PIERRE Although a recent snowstorm helped a bit, a lack of heavy snow this past winter across much of South Dakota has made officials nervous about the potential for wildfires this spring in South Dakota.
Many believe it was a near miracle not to have had major Black Hills forest fires last summer.
“We kind of dodged the bullet,” Steve Hasenohrl, assistant chief for administration with the state Division of Wildland Fire Suppression, said. “The only large fire we had was over in Wyoming the Basin Draw Fire.
“Whether we will be that fortunate this year or not, it’s hard to say. If we don’t get some moisture, it could certainly be a very active fire season.
“We do rely on our spring moisture whether that’s very wet snows or rains very heavily to improve dry conditions in the Black Hills, and we just haven’t had the moisture yet.”
Below-average moisture last year in western South Dakota and the Black Hills raised the fire danger, and conditions will not improve without significant moisture, he said.
But the lack of moisture is not all bad.
“Because moisture is short, we haven’t seen as much undergrowth in the forest. So there isn’t as much to burn as there could be if we were coming off a wet cycle and going into a dry cycle. The vegetation isn’t there,” Hasenohrl said.
Dry weather is also a worry in some eastern counties. County commissioners in Spink and Brown counties have banned open burning, and some others require permits before burning is allowed.
Prairie fires pushed by strong winds spread quickly and can consume thousands of acres.
Kenneth Buchholz, a Spink County commissioner, said the ban on burning in that county likely would be lifted after fields begin to get green.
“The whole countryside is dry. Everything is brown, and it wouldn’t take much to get it started burning,” he said.
Farmers occasionally burn their fields to improve growing conditions, and Buchholz said they can get special permits for controlled burning of fields in Spink County.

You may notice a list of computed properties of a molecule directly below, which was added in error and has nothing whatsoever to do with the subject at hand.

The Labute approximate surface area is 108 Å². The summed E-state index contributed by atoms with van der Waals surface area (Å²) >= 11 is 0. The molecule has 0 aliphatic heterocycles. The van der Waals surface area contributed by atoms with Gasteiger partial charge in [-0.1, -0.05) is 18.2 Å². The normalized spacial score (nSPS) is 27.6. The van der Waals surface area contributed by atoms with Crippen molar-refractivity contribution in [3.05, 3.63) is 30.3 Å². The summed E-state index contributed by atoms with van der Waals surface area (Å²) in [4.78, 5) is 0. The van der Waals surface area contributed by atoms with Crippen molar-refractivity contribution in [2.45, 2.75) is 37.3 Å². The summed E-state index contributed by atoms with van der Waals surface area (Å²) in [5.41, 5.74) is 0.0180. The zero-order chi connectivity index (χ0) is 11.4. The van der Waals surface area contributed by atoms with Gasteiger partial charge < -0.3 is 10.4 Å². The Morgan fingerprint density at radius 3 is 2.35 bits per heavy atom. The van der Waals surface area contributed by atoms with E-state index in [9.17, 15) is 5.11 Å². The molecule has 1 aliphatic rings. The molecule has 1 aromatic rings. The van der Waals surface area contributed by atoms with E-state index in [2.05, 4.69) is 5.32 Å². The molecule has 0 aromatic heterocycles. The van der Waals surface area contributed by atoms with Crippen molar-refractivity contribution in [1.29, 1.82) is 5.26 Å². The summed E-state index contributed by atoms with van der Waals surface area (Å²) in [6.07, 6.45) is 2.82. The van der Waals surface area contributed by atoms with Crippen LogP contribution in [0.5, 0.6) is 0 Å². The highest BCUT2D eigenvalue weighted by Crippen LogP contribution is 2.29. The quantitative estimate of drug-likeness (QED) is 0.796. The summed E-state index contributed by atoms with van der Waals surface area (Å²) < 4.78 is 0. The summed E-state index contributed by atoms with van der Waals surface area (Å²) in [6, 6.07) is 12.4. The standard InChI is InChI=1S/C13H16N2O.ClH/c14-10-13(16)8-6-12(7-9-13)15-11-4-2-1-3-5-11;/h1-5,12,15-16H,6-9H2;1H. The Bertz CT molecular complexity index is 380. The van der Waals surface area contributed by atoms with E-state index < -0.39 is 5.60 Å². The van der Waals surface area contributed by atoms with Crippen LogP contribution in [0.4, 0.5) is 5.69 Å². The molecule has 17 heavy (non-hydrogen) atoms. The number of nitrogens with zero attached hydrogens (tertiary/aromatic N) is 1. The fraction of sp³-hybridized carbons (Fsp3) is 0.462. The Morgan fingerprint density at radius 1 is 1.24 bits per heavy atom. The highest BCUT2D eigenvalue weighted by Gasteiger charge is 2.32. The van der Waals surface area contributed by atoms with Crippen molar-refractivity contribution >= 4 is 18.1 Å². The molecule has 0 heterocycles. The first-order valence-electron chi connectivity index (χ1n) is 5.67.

“If conditions are right, it’s no big deal,” he said.
But Buchholz said those who let burning get out of control will have to reach into their pocketbooks. “If you start a fire, it’s your responsibility.”
State law makes people responsible for the cost of fighting runaway fires that are started in fields, woods, marshes or prairie land.
Although counties can restrict or ban open burning, the state fire marshal also has that power under a 2001 law. First, the fire marshal must consult with the governor and county commissioners.
Black Hills snow levels were at near-record lows this past winter, although March and April typically bring the heaviest snows of the year. Unless moisture comes soon, fire officials predict an early and busy fire season.
Black Hills agencies and firefighters will respond quickly whenever blazes start in the forest, Hasenohrl said.
A recent fire in rough terrain in Custer State Park could have been bad had it not been for speedy action and some luck.
“The wind was blowing like crazy. The fire was in the trees, and there were structures threatened,” he said.
“Luckily, it was in a place where it wasn’t getting the full brunt of the wind, and it was on a slope that was leaning up into the direction of the wind. The normal tendency of a fire is to burn uphill and with the wind, but it was trying to burn uphill with the wind blowing against it,” Hasenohrl said.
The Rocky Mountain Area Coordination Center in Colorado reports there were 1,734 wildfires in South Dakota last year, burning about 33 square miles.
The largest fire last year in the Black Hills covered about 7 square miles, most of it in Wyoming. A fire that started in Custer County and burned about 28 square miles, also reaching into Wyoming, was the largest blaze of 2003.
There were two large forest fires in 2002. Grizzly Gulch Fire destroyed seven homes, forced the evacuation of Deadwood and Lead and charred 18 square miles. Battle Creek Fire south of Rapid City burned 21 square miles and came within two miles of Mount Rushmore.
The largest recorded Black Hills forest fire was the 2000 Jasper Fire, which was set near Jewel Cave in Custer County. It spread across more than 130 square miles and took more than two weeks to control.
Janice Stevenson, 50, of Newcastle, Wyo., admitted starting the blaze. She was given a 25-year prison term and will be eligible for parole for the first time in 2017.